(a sermon for April 13, 2014, Palm Sunday; fifth in a series, based on Matthew 26:36-46)
“Then Jesus went with them to a place called Gethsemane; and he said to his disciples, ‘Sit here while I go over there and pray.’”
Let me ask you a question this morning, friends: what does that look like to you? In other words, when you hear this story of the garden of Gethsemane, what do you see? How do envision Jesus at prayer?
Actually, I’m guessing that when most of us think of this scene in scripture, what comes to mind is something at least similar to what’s depicted in a very famous painting by the 19th century German artist Heinrich Hofmann. It’s actually the one that’s on the cover of your bulletin this morning; in which Jesus is posed on bended knee with his hands folded in front of him propped up on a rock; his face tilted upward looking calm and serene, illuminated by a single shaft of light shining down on him from heaven. And, as is typical of so much art that seeks to portray Jesus, his flowing robe looks clean and freshly laundered, his finely coifed hair cascades neatly over his shoulders and his beard is perfectly shaped and trimmed.
It’s an often imitated image of the Christ that’s found in many an illustrated bible and which adorns countless stained glass windows in sanctuaries all over the world, and for good reason: for me, at least, and possibly for you, it’s a portrayal of Jesus at prayer that’s very soothing, calming and well, very appealing!
That having been said, however, the trouble with that image of Christ is that the experience of true and authentic prayer is not always as calm and serene as what we see there; and moreover, as the gospels describe the scene, it also becomes very clear that Jesus himself was as not as calm and serene as it would appear either! As Matthew makes it very clear in our reading this morning, the entire time that Jesus was praying that night, he was “grieved and agitated,” and, in at least one translation of this passage, Jesus himself says that his soul “is overwhelmed with sorrow to the point of death.” Jesus’ heart was troubled and heavy: in Luke’s version of this story, we’re told that Jesus was in such anguish and his prayer so earnest that “his sweat became like drops of blood falling down on the ground,” (Luke 22:44) a phenomenon that doctors today acknowledge can happen in moments of severe stress and unbearable agony.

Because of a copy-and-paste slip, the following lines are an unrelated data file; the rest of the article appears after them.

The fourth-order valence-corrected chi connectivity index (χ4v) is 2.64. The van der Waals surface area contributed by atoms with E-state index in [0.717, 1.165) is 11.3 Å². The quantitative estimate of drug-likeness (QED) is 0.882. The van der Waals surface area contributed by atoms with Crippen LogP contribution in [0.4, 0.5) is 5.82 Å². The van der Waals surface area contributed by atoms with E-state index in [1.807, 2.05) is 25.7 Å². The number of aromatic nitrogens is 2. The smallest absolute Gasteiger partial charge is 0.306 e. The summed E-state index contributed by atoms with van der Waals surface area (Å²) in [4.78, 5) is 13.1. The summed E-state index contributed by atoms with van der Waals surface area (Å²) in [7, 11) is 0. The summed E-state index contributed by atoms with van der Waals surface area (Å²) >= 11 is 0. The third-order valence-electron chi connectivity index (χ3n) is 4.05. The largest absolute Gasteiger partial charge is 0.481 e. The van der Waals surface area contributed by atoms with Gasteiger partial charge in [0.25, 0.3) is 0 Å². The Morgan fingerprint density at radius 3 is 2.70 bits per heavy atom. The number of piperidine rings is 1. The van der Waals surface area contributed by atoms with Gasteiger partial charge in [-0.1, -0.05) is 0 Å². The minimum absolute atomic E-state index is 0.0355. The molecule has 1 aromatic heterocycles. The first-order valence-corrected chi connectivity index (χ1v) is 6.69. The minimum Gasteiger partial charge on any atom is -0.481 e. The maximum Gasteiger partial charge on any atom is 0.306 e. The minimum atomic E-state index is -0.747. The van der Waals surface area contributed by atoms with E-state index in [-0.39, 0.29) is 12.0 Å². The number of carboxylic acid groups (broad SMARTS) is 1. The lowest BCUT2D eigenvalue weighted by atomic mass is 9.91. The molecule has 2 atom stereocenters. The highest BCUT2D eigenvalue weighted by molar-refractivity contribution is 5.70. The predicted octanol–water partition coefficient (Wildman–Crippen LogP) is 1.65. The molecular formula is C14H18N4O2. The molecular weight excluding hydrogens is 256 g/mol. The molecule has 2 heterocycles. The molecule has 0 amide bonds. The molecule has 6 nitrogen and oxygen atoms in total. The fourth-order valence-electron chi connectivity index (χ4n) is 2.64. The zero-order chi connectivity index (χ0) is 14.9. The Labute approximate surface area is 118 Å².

Even the garden setting of this story tends to be a bit misrepresented in our minds. Gethsemane, you see, was the true “Olive Garden;” in fact, the word Gethsemane is best translated as “olive press,” and that describes perfectly what this place looked like; full of olive trees that were knotted and gnarled and pressing in from every direction, with roots sprawling from tree trunks and clawing deeply into rocky soil. In daylight, it probably did appear to be a dense and lush oasis amidst the desert landscape; in the dark of night, however, this had the look and feel of a dark jungle, a place that would inspire more fear than comfort.
In short, Gethsemane was for Jesus anything but a soothing time and place of quiet prayer! Max Lucado, in his book, And the Angels Fell Silent, describes the moment beautifully: “That’s him,” he says. “Jesus. In the grove. On the ground. The young man. The one in the sweat-soaked garment. Kneeling. Imploring. His hair is plastered to his wet forehead. He agonizes.” You see, friends, we look upon Gethsemane as the epitome of spiritual comfort and peace, when in truth of fact, for Jesus this place was the setting for his dark night of the soul!
And this was because Jesus knew.
He knew what was about to happen, and he was struggling with it. Jesus knew that his hour was about to begin; that his purpose in life was about to be fulfilled. Jesus was very much aware that at this very moment, his friend Judas was selling him out for the sake of 30 pieces of silver; that his disciples, the people who had been with him for nearly three years and who were his closest friends and confidants, were about to scatter like mice, and in the case of one of them, would even deny knowing him three different times; and that very soon he would be arrested, and beaten, and crucified; that he’d be facing the wrath, torture and humiliation of the cross unto death; and moreover, that be doing so he’d be taking on all the sins of humanity bearing on his own shoulders the sum total of the all the crud and cruelty and evil that men and women can do. It was all meant to be – divinely mandated – and it was all about to unfold in a matter of moments; and so, in the waning hours of this late Thursday night, Jesus struggled with the reality of it, “deeply grieved, even to death.”
Make no mistake, friends, the struggle was real.
So often in telling this Passion story, we are tempted to cast Jesus in such a light that makes this all seem very heroic; as though Jesus moves through it all like a character in some play, unscathed by the agonies and cruelties of his crucifixion; almost like a biblical version of Superman. But in the end that only makes us more comfortable with the Passion narrative, and in fact, ends up rather sacrilegious, in that it actually denies Jesus’ very humanity, and the utter depth of his suffering and sacrifice!